Directing a summer camp for kids at my local tennis club was a perfect, post-college career with a short life expectancy and excellent swimming pool perks, but I had my sights set on something more than arts and crafts afternoons. Driven by a passion for adventure and a desire to continue my studies of French and African relations outside the classroom, I searched single-mindedly for a way to live in Senegal. With deferred student loans and a non-existent budget, most programs I found seemed impossibly expensive. My high-top All-Stars were worn through at the heels and I had learned to live entirely off of instant oatmeal. Time and effort were what I had to give.
Enter a little bit of luck and a good Google search. Tostan. The volunteer positions were exactly what I had been looking for: based in Senegal, lasting six months to a year, and focused on professional work with an NGO working to promote causes I believe in: human rights and education. I booked my flight.
The Gambia, Katie said nothing but, “Do you want to go to church?” Her invitation— to a local Christian church in a predominately Muslim country – sparked my curiosity. As the call to prayer sounded from the neighborhood mosque, I headed downtown to a gospel church. From the windows of the black and yellow taxi I caught my first true glimpses of the fascinating and diverse undercurrents of my new life in Senegal.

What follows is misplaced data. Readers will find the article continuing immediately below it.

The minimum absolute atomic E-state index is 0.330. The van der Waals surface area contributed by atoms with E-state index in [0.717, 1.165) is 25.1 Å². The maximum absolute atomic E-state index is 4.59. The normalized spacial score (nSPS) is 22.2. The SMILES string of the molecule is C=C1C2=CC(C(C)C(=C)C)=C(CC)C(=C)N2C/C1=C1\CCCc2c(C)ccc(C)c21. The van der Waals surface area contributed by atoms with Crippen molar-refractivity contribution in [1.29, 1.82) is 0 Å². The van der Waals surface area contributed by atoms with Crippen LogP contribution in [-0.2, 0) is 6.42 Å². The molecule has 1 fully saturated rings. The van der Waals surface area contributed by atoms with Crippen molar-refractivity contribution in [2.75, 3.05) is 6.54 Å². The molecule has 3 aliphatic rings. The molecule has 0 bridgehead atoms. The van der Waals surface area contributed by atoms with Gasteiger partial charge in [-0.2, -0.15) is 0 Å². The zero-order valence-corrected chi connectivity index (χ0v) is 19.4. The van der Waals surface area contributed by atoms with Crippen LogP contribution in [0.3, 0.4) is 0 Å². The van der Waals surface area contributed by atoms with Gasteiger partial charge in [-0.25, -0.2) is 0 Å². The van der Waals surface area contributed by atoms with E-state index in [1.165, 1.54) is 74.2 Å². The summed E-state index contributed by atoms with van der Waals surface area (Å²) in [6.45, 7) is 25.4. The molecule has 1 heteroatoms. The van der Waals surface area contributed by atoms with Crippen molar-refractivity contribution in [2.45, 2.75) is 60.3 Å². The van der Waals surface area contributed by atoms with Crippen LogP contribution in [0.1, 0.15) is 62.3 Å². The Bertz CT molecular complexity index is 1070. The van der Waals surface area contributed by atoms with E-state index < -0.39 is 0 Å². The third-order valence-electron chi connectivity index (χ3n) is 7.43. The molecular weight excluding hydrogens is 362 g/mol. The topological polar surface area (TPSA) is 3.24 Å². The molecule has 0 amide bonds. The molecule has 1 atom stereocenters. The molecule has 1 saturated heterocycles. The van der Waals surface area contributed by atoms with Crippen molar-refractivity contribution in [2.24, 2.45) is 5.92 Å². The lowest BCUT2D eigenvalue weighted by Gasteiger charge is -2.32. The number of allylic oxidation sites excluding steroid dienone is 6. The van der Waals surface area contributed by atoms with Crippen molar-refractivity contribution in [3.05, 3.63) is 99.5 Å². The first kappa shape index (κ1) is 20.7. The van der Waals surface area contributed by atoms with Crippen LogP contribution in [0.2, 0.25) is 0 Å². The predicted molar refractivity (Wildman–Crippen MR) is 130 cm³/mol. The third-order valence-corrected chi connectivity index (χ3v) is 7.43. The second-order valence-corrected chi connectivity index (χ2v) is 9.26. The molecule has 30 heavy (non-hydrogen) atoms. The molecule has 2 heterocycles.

Although I extended my stay with Tostan from six months to a year, I’m still not ready to go. Dakar has become a second home thanks to the warm welcome of Tostan staff and older volunteers who taught me how to greet a room with Wolof hellos and handshakes, how to bargain with a taxi driver, how to share lunch around a big silver bowl without making everyone else uncomfortable, how to exist in respectful harmony with a culture that is not my own. My dedication to human rights education continues to strengthen as I see proof of positive social transformation stemming from grassroots development. I have seen hundreds of communities stand up to publicly declare abandonment of harmful practices like female genital cutting and child/forced marriage. I have been lucky enough to be a part, however tiny, of Tostan and this history-making movement.
I have also been lucky enough to weave myself into this city’s vibrant fabric, to meet and mingle with inspired Dakar dancers who have, for me—a long-time contemporary dancer—re-defined what it means to be an artist.
My experiences of dance in Dakar have included many classes, rehearsals, performances, and workshops. And the more I learn, the more I give in to rhythms and steps my legs and feet find unfamiliar, the more I understand how everything is connected—how dance is in everything, in the steps of wrestlers by the water, in the rhythmic pounding of spices with a mortar and pestle, in the celebration of women as their villages abandon ancient, harmful traditions, in the melodic lilt of Wolof phrases that remind us that we are all together. Volunteering with Tostan and my experiences in Senegal have given me more than I could have hoped; they have shown me how we are all connected in our work, in the help that we offer each other, in the belief that we all have the right and the capacity to live better lives if we just have the courage to open ourselves up to something new. We can all change ourselves for the better. I can only thank my family at Tostan, and my extended family and friends in Senegal, for helping me to see this incredible truth as it develops in communities across West Africa, and within me.
Story by Sydney Skov, Tostan Volunteer in Dakar, Senegal